Z-score is a numeric measurement that identifies how far a data point is from the mean. It is measured in terms of the standard deviation.
The z-score is calculated as follows:
$Z = \frac{data \ point - mean} {standard \ deviation}$
Z-scores can be a vital tool for statisticians and developers alike.
Through z-scores, developers can easily detect anomalies within our dataset.
The following points allow us to extract more information from a z-score:
By using the z-score of a particular data point, we can measure how close or far the point is from our mean. By setting a range of acceptable z-scores, we can identify the anomalies as the points that lie outside of our acceptable range( e.g., $\pm1$).
A range of $\pm1$ means that we will be considering points that are one standard deviation from our mean (as acceptable). All other points will be anomalies or outliers.
Let’s consider the following dataset:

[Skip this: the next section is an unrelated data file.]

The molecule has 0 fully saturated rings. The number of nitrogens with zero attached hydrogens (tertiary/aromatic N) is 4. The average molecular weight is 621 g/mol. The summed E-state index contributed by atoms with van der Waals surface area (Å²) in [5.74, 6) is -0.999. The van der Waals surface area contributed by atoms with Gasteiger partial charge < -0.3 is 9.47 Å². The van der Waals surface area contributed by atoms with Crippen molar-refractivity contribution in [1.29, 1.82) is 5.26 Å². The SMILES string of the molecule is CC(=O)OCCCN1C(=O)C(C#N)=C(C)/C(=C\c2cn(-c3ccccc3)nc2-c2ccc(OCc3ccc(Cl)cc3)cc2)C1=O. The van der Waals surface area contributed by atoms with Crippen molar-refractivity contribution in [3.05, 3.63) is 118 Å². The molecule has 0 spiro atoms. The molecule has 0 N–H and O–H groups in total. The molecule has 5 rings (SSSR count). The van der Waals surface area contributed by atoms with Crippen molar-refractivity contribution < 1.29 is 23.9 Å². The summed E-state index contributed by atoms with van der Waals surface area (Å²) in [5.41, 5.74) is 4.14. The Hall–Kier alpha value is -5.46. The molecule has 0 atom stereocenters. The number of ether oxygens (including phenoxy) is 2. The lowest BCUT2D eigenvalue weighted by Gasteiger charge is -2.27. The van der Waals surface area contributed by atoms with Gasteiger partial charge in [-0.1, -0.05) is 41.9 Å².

[2, 3, 5, 4, 7, 19, 6, 4, 3, 6]
First, we will calculate the mean and standard deviation of our dataset. These come out as:
5.9
4.6
Now, we will proceed to calculate the z-scores using the formula above.
Data point | z-score |
2 | -0.8 |
3 | -0.6 |
5 | -0.1 |
4 | -0.4 |
7 | 0.2 |
19 | 2.8 |
6 | 0.02 |
4 | -0.4 |
3 | -0.6 |
6 | 0.02 |
From the table, we can easily identify that data point 19
has the highest z-score. Hence, the point can be considered an anomaly with a z-score of 2.8
. The point lies 2.8 standard deviations beyond the mean.
Note:
The z-score may also be referred to as Standard Score.